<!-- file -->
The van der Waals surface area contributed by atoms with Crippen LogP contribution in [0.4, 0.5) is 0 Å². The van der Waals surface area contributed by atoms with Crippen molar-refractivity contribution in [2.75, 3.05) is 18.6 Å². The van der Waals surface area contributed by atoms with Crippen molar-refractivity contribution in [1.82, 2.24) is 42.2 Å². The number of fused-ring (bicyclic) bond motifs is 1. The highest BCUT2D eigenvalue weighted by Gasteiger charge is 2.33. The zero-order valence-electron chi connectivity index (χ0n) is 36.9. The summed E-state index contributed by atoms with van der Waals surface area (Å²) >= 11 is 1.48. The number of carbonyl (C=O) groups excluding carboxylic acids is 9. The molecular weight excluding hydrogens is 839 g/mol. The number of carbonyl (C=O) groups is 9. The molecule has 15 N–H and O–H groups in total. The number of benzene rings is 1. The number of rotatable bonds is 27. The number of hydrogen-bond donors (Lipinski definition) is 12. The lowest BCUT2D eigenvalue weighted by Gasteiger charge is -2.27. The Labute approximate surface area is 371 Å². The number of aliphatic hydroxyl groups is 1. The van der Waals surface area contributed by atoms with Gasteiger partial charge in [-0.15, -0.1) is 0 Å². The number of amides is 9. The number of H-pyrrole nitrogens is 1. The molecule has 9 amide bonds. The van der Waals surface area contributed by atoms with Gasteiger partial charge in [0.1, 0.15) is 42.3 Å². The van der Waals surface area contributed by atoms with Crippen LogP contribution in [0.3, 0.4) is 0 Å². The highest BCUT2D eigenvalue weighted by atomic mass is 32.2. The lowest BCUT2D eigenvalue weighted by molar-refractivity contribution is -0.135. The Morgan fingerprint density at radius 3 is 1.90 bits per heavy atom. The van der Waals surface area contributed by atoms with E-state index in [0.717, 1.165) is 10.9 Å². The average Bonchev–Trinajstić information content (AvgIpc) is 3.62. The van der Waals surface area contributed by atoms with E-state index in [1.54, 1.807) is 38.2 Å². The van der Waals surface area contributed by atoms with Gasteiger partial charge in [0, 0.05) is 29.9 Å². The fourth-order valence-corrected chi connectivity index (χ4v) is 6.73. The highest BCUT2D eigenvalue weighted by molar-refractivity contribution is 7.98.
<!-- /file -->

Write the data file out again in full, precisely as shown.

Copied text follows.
The van der Waals surface area contributed by atoms with Crippen LogP contribution in [0.4, 0.5) is 0 Å². The van der Waals surface area contributed by atoms with Crippen molar-refractivity contribution in [2.75, 3.05) is 18.6 Å². The van der Waals surface area contributed by atoms with Crippen molar-refractivity contribution in [1.82, 2.24) is 42.2 Å². The number of fused-ring (bicyclic) bond motifs is 1. The highest BCUT2D eigenvalue weighted by Gasteiger charge is 2.33. The zero-order valence-electron chi connectivity index (χ0n) is 36.9. The summed E-state index contributed by atoms with van der Waals surface area (Å²) >= 11 is 1.48. The number of carbonyl (C=O) groups excluding carboxylic acids is 9. The molecular weight excluding hydrogens is 839 g/mol. The number of carbonyl (C=O) groups is 9. The molecule has 15 N–H and O–H groups in total. The number of benzene rings is 1. The number of rotatable bonds is 27. The number of hydrogen-bond donors (Lipinski definition) is 12. The lowest BCUT2D eigenvalue weighted by Gasteiger charge is -2.27. The Labute approximate surface area is 371 Å². The number of aliphatic hydroxyl groups is 1. The van der Waals surface area contributed by atoms with Gasteiger partial charge in [-0.15, -0.1) is 0 Å². The number of amides is 9. The number of H-pyrrole nitrogens is 1. The molecule has 9 amide bonds. The van der Waals surface area contributed by atoms with Gasteiger partial charge in [0.1, 0.15) is 42.3 Å². The van der Waals surface area contributed by atoms with Crippen LogP contribution in [0.3, 0.4) is 0 Å². The highest BCUT2D eigenvalue weighted by atomic mass is 32.2. The lowest BCUT2D eigenvalue weighted by molar-refractivity contribution is -0.135. The Morgan fingerprint density at radius 3 is 1.90 bits per heavy atom. The van der Waals surface area contributed by atoms with E-state index in [0.717, 1.165) is 10.9 Å². The average Bonchev–Trinajstić information content (AvgIpc) is 3.62. The van der Waals surface area contributed by atoms with E-state index in [1.54, 1.807) is 38.2 Å². The van der Waals surface area contributed by atoms with Gasteiger partial charge in [0, 0.05) is 29.9 Å². The fourth-order valence-corrected chi connectivity index (χ4v) is 6.73. The highest BCUT2D eigenvalue weighted by molar-refractivity contribution is 7.98.